Mitt Romney: Proud of Massachusetts health care law
Mitt Romney rejected Mike Huckabee's call for him to admit that the "RomneyCare" health care program failed, instead saying he's "proud" of "getting everyone covered" when he was governor of Massachusetts.
"Mitt Romney is proud of what he accomplished for Massachusetts in getting everyone covered,” Romney’s spokesman, Eric Fehrnstrom, told the Boston Globe, in the first direct response Team Mitt made to Huckabee's criticism of the health plan in his new book.
As everybody knows, the problem for Mitt Romney is that his health care plan contained the very same individual mandate that he now claims is unconstitutional. Yesterday, his campaign explained why Romney is proud of RomneyCare but is opposed to President Obama's plan:
"What's important now is to return to the states the power to determine their own healthcare solutions by repealing Obamacare," Fehrnstrom added. "A one-size-fits-all plan for the entire nation just doesn't work."
One problem with this argument is that it ignores the fact that the health care reform law contains a waiver process allowing states to devise their own solutions -- so long as they provide insurance to all their residents. So while this bill does require near-universal coverage, it does give states the freedom to experiment on how to achieve that goal.
Another flaw with this argument is that it leaves Romney with the so-called Broccoli Problem. The Broccoli Problem is the centerpiece of the conservative argument against the constitutionality of health care reform. They argue that if the commerce clause gives the federal government authority to force people to buy health care, it gives the federal government authority to force people to buy anything -- even broccoli.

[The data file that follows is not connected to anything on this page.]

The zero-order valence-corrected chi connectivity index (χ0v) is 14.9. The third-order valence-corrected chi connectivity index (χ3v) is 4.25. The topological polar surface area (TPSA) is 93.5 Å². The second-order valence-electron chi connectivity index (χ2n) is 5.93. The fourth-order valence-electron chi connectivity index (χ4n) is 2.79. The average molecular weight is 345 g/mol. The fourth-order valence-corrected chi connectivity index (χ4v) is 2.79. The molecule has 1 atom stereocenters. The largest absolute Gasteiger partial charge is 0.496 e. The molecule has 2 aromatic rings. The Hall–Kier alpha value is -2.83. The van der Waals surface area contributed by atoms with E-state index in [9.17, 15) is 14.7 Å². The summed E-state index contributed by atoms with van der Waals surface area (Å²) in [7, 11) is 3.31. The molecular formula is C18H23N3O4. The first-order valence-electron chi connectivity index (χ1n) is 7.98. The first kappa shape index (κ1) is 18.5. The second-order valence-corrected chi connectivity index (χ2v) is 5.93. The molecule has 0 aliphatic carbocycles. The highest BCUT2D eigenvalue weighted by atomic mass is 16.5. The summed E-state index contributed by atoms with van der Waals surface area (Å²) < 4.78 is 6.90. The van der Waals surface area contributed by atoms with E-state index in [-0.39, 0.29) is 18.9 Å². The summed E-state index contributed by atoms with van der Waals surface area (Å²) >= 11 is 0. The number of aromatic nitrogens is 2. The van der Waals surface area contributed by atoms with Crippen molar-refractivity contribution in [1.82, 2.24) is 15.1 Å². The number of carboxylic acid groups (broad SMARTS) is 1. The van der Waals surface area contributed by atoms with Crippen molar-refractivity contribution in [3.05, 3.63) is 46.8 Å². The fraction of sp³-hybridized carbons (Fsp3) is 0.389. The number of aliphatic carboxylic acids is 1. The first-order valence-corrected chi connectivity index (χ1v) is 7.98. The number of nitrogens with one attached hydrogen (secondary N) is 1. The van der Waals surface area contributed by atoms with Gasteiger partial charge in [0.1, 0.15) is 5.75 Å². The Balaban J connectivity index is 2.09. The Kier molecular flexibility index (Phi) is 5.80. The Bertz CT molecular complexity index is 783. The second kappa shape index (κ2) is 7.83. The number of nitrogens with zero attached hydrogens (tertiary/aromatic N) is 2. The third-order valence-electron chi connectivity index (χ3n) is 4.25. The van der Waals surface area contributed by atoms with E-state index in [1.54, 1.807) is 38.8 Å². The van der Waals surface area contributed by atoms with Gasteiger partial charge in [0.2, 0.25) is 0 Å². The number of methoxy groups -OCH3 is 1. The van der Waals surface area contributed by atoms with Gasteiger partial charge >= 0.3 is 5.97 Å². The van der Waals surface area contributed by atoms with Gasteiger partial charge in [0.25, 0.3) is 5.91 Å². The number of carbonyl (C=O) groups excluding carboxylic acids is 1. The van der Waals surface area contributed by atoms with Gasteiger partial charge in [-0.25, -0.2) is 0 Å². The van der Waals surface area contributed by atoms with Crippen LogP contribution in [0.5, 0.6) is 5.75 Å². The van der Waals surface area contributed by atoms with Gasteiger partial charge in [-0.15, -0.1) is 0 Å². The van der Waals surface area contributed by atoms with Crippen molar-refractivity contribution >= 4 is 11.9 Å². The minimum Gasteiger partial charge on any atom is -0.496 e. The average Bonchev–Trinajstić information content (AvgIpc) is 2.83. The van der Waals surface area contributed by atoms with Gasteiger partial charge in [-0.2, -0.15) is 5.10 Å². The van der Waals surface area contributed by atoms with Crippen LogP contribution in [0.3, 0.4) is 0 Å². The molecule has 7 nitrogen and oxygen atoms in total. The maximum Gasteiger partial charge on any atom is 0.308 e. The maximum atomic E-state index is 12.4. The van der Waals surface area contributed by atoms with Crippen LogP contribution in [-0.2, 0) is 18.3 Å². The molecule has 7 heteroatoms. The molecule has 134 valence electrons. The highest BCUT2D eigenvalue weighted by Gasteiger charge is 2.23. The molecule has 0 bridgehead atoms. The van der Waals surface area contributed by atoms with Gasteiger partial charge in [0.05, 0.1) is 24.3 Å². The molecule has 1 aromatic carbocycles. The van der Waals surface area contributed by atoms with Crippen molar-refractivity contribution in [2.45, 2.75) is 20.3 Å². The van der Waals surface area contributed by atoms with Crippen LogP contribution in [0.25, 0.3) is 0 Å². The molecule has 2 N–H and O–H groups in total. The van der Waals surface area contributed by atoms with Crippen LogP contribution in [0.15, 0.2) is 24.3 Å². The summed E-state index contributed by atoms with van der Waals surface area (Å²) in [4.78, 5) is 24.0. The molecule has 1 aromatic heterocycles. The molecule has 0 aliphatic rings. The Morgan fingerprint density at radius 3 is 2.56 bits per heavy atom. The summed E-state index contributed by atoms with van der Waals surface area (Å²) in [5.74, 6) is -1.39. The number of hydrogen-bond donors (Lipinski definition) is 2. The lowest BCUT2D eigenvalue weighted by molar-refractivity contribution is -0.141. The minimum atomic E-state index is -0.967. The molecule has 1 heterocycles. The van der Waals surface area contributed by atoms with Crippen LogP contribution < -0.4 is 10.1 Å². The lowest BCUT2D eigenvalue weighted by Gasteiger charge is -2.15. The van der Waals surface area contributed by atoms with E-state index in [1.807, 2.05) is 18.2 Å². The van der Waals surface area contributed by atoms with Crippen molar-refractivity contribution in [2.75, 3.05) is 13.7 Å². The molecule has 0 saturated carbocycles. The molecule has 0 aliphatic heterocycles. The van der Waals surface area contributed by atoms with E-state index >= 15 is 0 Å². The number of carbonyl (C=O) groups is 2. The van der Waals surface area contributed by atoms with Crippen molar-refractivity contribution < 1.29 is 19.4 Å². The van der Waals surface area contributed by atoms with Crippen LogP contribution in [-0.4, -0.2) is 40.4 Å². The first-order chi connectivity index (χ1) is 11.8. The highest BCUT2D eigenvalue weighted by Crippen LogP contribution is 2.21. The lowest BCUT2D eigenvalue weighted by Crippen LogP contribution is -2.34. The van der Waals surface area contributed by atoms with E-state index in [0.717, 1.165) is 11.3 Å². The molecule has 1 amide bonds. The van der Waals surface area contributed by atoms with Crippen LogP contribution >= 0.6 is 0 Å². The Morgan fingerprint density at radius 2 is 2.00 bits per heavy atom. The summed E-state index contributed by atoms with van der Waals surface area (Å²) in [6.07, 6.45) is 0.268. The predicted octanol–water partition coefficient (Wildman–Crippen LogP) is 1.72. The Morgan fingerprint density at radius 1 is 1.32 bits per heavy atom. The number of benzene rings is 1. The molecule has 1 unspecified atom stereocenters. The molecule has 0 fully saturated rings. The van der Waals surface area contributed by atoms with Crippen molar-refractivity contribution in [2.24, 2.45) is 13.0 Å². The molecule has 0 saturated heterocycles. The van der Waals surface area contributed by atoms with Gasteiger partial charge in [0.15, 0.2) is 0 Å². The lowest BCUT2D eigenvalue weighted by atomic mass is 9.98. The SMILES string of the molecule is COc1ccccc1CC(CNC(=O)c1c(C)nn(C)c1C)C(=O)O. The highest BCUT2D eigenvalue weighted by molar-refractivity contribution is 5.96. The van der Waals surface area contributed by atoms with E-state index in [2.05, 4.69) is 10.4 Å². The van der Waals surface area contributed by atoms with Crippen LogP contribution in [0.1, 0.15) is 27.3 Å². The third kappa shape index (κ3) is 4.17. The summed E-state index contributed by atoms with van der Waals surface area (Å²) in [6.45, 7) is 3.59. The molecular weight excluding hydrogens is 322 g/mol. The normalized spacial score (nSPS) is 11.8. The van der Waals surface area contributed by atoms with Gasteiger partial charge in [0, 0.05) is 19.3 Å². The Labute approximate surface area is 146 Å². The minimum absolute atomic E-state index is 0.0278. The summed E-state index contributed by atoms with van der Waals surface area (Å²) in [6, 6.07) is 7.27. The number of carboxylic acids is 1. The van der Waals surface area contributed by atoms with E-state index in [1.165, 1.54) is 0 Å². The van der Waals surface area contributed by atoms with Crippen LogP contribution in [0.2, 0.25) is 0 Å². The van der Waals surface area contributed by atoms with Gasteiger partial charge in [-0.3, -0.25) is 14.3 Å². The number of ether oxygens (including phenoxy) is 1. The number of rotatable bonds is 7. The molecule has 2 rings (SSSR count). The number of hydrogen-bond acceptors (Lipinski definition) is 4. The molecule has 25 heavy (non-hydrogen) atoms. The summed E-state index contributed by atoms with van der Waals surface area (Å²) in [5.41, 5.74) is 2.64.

Now this is a bullshit argument. Those who believe the individual mandate is constitutional do not believe the government has the authority to force the public to buy broccoli. Health insurance is a unique commodity because everybody gets some form of health care whether or not they have insurance. As Judge Gladys Kessler argued in her ruling upholding the individual mandate, the decision to not buy health insurance is every bit as significant to commerce as the decision to buy insurance. The same can't be said of broccoli.
But Mitt Romney says he disagrees with Kessler's ruling. He says he believes the individual mandate is unconstitutional. In other words, Mitt Romney accepts the broccoli argument. If government has the power to force people to buy health insurance, he believes, then government has the authority to force people to buy anything -- including broccoli.
The thing is, Mitt Romney imposed a mandate at the state level. And if he really believes the individual mandate is unconstitutional at the federal level, that means he believes that state governments have the right to force their residents to buy broccoli -- or anything else.
Of course the real truth is that Mitt Romney is just doing and saying whatever it takes to advance his political career in the GOP. In other words, he's lying through his teeth.